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How to break your Mitre Saw and Survive

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AndyG

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Well it was going to happen at some point. I managed to break one of my more expensive bits of kit :-( I'd been enjoying a long weekend of woodwork and got hit by the 'trying too much when tired effect'.

So here are some pictures of warning really. What's really annoying is that my camera was in the workshop because I'd intended on writing a review on the offending Mitre Saw, a Makita LS1013. That will have to wait till the spare part arrives. At least when the review appears it will have a section on Makita after sales service!!

To be honest it was stupidity that got me here. Trying to cut something without sufficient support from the fence. The saw dug in, and flung the timbre and took the fence with it.

You can just see the break on the fence


Yes, that should be straight!!


A close up


Here's hoping that makita will be able to sell a spare at a reasonable price. A review will follow, but in case you're wondering, it is an excellent piece of kit, more so when used properly...
 

Alf

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Ouch, Andy. You were lucky it wasn't more than just the fence that suffered. :shock: Fingers crossed the after sales service gets a good review too. :D

Cheers, Alf
 

DaveL

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Andy,

Yep reckon just breaking the saw was a bonus, could have been a finger or thumb, very please your OK.
 

JFC

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lucky escape ! It looks like you could bolt or clamp a sacrificial fence onto the broken fence and span the problem bit , i tend to use one of these anyway so the saw cuts completely through my timber .
 

tim

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Glad you are okay Andy.

That is incredible. Although I'm still not exactly sure I understand how it happened!

Cheers

Tim
 

Gill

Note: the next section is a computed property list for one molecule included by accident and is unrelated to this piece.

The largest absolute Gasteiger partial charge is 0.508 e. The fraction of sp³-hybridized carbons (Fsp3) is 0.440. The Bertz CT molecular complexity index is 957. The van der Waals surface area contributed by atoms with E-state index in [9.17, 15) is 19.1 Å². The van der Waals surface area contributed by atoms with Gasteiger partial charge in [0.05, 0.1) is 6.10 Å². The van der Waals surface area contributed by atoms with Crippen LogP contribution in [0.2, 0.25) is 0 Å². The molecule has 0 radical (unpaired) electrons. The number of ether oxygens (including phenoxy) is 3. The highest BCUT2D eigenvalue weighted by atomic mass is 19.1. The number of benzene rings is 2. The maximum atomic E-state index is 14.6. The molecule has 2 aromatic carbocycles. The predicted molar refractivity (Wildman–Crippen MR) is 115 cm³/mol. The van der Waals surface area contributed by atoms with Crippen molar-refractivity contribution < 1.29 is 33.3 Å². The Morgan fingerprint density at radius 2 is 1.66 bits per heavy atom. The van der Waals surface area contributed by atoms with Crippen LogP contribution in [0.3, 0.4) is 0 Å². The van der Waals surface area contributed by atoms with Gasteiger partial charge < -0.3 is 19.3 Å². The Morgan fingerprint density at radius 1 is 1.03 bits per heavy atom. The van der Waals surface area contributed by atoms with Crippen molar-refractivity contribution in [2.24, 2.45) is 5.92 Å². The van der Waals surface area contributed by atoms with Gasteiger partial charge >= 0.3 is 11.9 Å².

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:shock:

I bet the fatigue dissipated quickly when that happened! It's a good job you didn't suffer any injury.

Gill
 

Chris Knight

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Andy,
Not being a mitre saw owner, I don't understand the failure mode but I certainly do understand and agree with your warning about not doing stuff when tired etc.

I think the hard bit is perhaps recognising the clues that indicate one is too tired to work safely.

For me one of them is realising that I am thinking about when I am going to sink that first glass of wine! :?
 

tim

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I have a rule that if I make two errors based on lapse of concentration that I stop for the day. Irrespective of what time of day. The third time could be my thumb or worse.

Cheers

Tim
 

AndyG

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Many thanks for your combined concern.

Yes, very VERY glad my fingers are still attached. Luckily I didn't need anything more than a plaster to cover up a slight gouge made by a corner of the timber!! Didn't half bleed though.
Tim, I'm not quite sure what happened either. However, after a bit more of a think about it, I'm guessing that there was insufficient fence height. As the photos show I was cutting without the two bolt-on fence extenders (Yes, I know...:?). They should only really be removed when doing angled cuts, not square cuts. So, the timber didn't have much support at the top and probably rolled forward. Very silly.

I'm quite sure Makita will have the spares available, but I'm less convinced about how cheap it's going to be :(. If worse comes to worse I can probably make one from some sturdy ply. In fact the fence is the one of the few things about the saw that lets it down... So perhaps that might even be the way to go.
 

JFC

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Im guessing it happened because you didn't have a firm grip on the timber and the saw wasn't at full speed. My saw fence is in the same state and i've left it as a reminder #-o
 

matt